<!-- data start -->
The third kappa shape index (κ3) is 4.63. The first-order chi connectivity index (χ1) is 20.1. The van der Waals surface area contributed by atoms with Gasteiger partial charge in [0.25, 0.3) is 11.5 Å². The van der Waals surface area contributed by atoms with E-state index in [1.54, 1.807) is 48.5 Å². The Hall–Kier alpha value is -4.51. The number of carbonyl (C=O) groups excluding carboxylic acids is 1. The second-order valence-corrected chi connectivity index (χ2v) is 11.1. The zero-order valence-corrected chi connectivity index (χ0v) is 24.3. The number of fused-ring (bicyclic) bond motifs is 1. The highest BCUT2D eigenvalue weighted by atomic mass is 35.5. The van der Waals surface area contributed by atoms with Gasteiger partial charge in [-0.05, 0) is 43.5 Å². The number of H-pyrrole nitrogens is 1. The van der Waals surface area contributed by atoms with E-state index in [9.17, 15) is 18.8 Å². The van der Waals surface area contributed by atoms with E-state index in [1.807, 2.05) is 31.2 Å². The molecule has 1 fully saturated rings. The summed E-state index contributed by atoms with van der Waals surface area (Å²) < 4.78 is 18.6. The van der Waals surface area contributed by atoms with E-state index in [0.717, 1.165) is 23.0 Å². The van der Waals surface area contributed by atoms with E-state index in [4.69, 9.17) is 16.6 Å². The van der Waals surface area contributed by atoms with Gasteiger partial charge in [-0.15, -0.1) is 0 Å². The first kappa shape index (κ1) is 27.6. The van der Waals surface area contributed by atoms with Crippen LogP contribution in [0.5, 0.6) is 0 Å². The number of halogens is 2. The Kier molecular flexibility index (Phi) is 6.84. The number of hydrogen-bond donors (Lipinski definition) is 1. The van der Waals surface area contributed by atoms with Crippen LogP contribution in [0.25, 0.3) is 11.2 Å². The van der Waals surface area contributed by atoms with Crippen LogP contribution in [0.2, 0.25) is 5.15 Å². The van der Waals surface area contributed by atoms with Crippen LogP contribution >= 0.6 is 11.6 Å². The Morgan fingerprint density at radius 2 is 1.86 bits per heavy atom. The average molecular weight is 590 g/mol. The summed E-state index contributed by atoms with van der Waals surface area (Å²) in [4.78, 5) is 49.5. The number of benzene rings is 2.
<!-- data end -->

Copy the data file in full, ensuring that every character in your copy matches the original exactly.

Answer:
The third kappa shape index (κ3) is 4.63. The first-order chi connectivity index (χ1) is 20.1. The van der Waals surface area contributed by atoms with Gasteiger partial charge in [0.25, 0.3) is 11.5 Å². The van der Waals surface area contributed by atoms with E-state index in [1.54, 1.807) is 48.5 Å². The Hall–Kier alpha value is -4.51. The number of carbonyl (C=O) groups excluding carboxylic acids is 1. The second-order valence-corrected chi connectivity index (χ2v) is 11.1. The zero-order valence-corrected chi connectivity index (χ0v) is 24.3. The number of fused-ring (bicyclic) bond motifs is 1. The highest BCUT2D eigenvalue weighted by atomic mass is 35.5. The van der Waals surface area contributed by atoms with Gasteiger partial charge in [-0.05, 0) is 43.5 Å². The number of H-pyrrole nitrogens is 1. The van der Waals surface area contributed by atoms with E-state index in [9.17, 15) is 18.8 Å². The van der Waals surface area contributed by atoms with E-state index in [1.807, 2.05) is 31.2 Å². The molecule has 1 fully saturated rings. The summed E-state index contributed by atoms with van der Waals surface area (Å²) < 4.78 is 18.6. The van der Waals surface area contributed by atoms with E-state index in [0.717, 1.165) is 23.0 Å². The van der Waals surface area contributed by atoms with E-state index in [4.69, 9.17) is 16.6 Å². The van der Waals surface area contributed by atoms with Gasteiger partial charge in [-0.15, -0.1) is 0 Å². The first kappa shape index (κ1) is 27.6. The van der Waals surface area contributed by atoms with Crippen LogP contribution in [0.5, 0.6) is 0 Å². The number of halogens is 2. The Kier molecular flexibility index (Phi) is 6.84. The number of hydrogen-bond donors (Lipinski definition) is 1. The van der Waals surface area contributed by atoms with Crippen LogP contribution in [0.25, 0.3) is 11.2 Å². The van der Waals surface area contributed by atoms with Crippen LogP contribution in [0.2, 0.25) is 5.15 Å². The van der Waals surface area contributed by atoms with Crippen LogP contribution >= 0.6 is 11.6 Å². The Morgan fingerprint density at radius 2 is 1.86 bits per heavy atom. The average molecular weight is 590 g/mol. The summed E-state index contributed by atoms with van der Waals surface area (Å²) in [4.78, 5) is 49.5. The number of benzene rings is 2.